Rose made an exceptional close out on an O.J. Mayo three pointer and blocked it, an impressive task, while he also did a poor job of funneling Conley to a screen, getting beaten away from the screen to the baseline for a layup.

Rose was rarely challenged in too many isolations, but he’s much more proactive in his defense than reactive and anticipates what is happening on a court instead of simply reacting. Combine that with his phenomenal athletic traits and a sense of focus and Rose is increasingly becoming one of the game’s best defensive point guards. He’s quicker than Deron Williams, and less gamble-oriented than Chris Paul. Indeed, Rose is eclipsing the both of them in challenging Rajon Rondo for best defensive point guard supremacy.

While Rose isn’t yet as complete as a LeBron James, he’s quickly becoming an MVP-caliber player and is the reason why the Bulls can make it to a conference finals this year.

Luol Deng has also blossomed into a two-way star. His increased shooting range—3-7 3FG—gives Chicago a floor spacing they haven’t had in recent years. He’s always been a reliable iso scorer, and he may be the best defensive wing in the game with quick feet, long arms, and a disposition to challenge everything an opponent is attempting. While the duo wasn’t matched up perfectly through the game, Deng simply dominated his matchup with Rudy Gay shooting 11-17 to Gay’s 1-10. He also showed and recovered nicely on several screen/rolls and contested a Sam Young miss to add to his ledger.

Taj Gibson hit several reverse pivot jumpers and serves as a screen/fade safety valve with Rose. He’s not a particularly good man defender or rebounder, and was sufficiently punished by Zach Randolph and Marc Gasol, but he plays help defense like a veteran with excellent rotations contributing to his six blocks.

Kurt Thomas did a fine job defending Randolph’s strong but plodding offensive moves—a step back jumper, various cross-screens and duck ins, a lurching drive—but against the taller, more fluid Gasol, Thomas had trouble moving his feet and contesting Gasol’s jumpers. He also surprisingly botched several defensive rotations, and didn’t provide much on the glass. He’s best served as a fifth big in a rotation—which is what he is on a healthy Chicago team—but he’s adequate in a pinch.

Omer Asik displayed three instances of acceptable help defense, and one poor one, though he didn’t want to defend in space and had Darrell Arthur shoot over him.

C.J. Watson tends to overhandle on offense and went under a screen on defense allowing a Vasquez three, though like Rose, he was able to provide ball pressure and for the most part, get over screens. Still, for the Bulls to become a championship-caliber a team, they’ll need an upgrade at the backup point.

The other area the Bulls need to upgrade is their shooting guard spot where three niche players are manning the position.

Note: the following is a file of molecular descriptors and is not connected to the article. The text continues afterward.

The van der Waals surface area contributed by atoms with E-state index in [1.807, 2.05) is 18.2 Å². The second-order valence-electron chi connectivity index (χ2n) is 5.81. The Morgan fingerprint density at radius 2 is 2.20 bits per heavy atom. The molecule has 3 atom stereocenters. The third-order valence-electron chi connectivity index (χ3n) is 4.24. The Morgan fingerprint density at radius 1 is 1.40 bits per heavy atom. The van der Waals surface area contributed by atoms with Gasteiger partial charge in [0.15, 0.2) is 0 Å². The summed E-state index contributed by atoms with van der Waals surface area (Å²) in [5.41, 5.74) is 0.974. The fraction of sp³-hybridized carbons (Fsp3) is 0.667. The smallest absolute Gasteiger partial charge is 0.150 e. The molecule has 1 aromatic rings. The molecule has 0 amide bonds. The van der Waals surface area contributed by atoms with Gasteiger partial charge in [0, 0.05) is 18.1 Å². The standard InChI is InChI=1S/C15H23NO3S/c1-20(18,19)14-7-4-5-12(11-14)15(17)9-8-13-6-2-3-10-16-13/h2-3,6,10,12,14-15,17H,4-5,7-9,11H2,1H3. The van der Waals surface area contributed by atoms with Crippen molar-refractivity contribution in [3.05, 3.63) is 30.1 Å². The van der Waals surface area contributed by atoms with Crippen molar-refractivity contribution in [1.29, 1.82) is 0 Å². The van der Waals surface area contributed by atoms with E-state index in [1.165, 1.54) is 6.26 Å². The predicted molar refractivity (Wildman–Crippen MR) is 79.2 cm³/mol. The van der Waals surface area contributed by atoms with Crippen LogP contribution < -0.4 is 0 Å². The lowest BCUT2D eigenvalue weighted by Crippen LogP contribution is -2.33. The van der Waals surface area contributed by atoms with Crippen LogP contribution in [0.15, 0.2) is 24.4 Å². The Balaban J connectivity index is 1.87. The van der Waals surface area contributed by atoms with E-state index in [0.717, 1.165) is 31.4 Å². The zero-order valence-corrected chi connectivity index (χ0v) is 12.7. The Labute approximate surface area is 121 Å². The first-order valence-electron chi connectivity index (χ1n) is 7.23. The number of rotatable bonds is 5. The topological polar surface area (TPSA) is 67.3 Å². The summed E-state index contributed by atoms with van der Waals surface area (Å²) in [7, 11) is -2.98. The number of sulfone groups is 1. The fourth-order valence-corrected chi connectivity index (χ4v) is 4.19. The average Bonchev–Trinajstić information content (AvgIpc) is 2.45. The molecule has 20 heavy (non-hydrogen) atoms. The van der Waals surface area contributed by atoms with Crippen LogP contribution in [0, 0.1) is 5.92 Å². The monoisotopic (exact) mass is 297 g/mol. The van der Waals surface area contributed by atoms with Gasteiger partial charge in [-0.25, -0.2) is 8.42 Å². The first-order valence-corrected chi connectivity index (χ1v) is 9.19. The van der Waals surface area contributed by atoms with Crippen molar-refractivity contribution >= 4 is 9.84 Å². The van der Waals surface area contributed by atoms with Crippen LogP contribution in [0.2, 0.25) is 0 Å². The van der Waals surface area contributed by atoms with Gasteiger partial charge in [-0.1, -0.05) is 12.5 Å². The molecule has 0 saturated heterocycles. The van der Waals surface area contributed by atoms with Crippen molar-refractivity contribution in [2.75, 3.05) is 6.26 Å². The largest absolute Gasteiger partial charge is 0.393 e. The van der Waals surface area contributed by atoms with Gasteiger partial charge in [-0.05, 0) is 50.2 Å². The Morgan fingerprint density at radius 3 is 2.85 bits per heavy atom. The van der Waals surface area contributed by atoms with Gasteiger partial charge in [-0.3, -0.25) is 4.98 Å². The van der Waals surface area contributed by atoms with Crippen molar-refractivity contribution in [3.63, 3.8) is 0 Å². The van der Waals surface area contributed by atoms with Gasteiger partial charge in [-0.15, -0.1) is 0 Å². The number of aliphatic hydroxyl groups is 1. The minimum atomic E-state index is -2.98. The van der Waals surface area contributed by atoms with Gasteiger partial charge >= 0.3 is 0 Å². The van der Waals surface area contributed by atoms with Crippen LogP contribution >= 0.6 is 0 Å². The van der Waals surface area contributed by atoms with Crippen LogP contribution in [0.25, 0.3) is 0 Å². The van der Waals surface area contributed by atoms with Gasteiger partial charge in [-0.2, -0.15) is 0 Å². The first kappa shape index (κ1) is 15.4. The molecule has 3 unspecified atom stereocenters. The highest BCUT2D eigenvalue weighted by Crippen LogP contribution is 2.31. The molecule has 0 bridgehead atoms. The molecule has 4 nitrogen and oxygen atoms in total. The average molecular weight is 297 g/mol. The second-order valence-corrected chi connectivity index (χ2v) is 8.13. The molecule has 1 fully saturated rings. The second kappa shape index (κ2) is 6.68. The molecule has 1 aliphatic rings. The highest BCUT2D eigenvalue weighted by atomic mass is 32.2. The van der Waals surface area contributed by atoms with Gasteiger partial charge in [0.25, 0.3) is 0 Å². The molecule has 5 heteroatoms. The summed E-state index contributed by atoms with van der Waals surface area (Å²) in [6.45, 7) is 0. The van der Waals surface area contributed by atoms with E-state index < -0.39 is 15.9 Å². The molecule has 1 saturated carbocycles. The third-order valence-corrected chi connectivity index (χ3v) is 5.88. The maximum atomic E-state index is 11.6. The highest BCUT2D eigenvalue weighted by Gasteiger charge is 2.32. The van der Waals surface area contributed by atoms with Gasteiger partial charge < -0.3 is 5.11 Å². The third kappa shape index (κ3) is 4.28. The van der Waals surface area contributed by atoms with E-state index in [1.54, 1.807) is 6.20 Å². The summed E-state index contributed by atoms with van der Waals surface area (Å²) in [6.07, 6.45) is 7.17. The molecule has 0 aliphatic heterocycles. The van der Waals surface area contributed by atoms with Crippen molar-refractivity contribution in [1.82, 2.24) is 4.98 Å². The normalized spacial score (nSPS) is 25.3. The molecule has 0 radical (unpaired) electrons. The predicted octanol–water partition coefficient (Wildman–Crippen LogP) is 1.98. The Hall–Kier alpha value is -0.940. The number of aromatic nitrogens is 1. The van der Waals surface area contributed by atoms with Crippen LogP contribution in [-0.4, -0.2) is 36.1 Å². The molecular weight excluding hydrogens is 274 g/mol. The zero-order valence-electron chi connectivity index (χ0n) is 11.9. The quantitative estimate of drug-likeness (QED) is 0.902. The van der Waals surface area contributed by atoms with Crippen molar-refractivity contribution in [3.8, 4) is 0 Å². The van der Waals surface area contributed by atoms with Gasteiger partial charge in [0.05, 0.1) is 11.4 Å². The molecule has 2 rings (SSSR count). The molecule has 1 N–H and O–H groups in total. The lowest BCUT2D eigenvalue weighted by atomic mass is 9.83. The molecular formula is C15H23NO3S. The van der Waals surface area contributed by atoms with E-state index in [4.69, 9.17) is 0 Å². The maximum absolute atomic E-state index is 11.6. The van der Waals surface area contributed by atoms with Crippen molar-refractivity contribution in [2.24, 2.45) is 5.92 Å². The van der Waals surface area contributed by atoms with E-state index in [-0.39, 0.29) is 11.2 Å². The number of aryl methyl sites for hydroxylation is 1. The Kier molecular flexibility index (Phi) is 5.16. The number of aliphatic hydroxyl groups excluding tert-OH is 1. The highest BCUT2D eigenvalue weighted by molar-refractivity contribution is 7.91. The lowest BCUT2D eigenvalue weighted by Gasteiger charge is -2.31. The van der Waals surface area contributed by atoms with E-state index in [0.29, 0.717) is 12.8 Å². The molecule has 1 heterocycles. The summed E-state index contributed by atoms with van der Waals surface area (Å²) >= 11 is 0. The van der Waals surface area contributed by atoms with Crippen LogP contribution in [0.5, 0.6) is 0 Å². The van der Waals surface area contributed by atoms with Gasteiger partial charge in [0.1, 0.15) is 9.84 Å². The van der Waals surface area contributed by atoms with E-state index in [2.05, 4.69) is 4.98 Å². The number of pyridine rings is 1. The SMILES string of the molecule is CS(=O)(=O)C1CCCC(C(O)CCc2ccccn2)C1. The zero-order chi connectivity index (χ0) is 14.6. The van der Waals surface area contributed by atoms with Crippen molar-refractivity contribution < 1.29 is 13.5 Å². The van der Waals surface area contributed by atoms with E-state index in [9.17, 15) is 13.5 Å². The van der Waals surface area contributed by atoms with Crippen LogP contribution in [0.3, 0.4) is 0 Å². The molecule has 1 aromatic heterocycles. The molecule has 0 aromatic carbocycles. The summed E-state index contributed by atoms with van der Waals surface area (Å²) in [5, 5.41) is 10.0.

Keith Bogans is an adequate defender but he made several mistakes against the Grizzlies:

  • Getting beaten by Young forcing the Bulls to foul him
  • Getting beaten backdoor by Young though he missed the floater
  • Allowing Gay to jump over him for a rebound before fouling him on a drive
  • Missing a rotation leading to a layup

He made several nice passes and hit a three, but he’s not an NBA-caliber starting shooting guard.

Ronnie Brewer is a more lively defender, though he tends to lose focus more easily than Bogans and is a worse shooter.

Kyle Korver applies the least defensive pressure of the three, missing three rotations and not affecting O.J. Mayo much on several Mayo isolations. However, he’s easily the most refined offensive player of the group, often working without the ball to find himself open at the three-point line where he connected on 6-10 threes.

Looking at the Bulls as whole, when Carlos Boozer returns, he’ll open up another offensive front with his post scoring, but he’ll need to be seriously compensated for because of his awful defense.

Ultimately though, against the East’s elite teams, the Bulls will be shorthanded at the shooting guard position against every team they face. Korver isn’t a good enough defender to start on a title team, and his offense isn’t versatile enough to compensate. Plus, with Joakim Noah as Chicago’s starting center, Bogans and Brewer are not reliable enough offensive players to start as niche defenders at the two-guard spot. The Bulls will be playing with too many offensive holes.

That being said, Thibodeau has gotten the Bulls to play about as well as could possibly be expected despite several roster limitations and injuries to key players. He’s an early candidate for Coach of the Year.

The Bulls also share many key traits with the team they’re chasing in the East, the Boston Celtics. An excellent distributing point guard, a catch-and-shoot specializing shooting guard, a versatile two-way isolation scorer at the three, a post threat at the four spot, and, assuming Kendrick Perkins and Noah as healthy starters, defensive-minded bangers at the center position (though Noah is better offensively, on the boards and defending screens while Perkins is a better post defender and screen setter).

Aside from personnel, Thibodeau’s has also taken the Celtics’ commitment to defensive excellence, and feature the creative weak-side offense requisite of championship teams. Give the Bulls a shooting guard and they won’t just have the Celtics’ basic blueprint to winning. They may have the championship ring each team covets.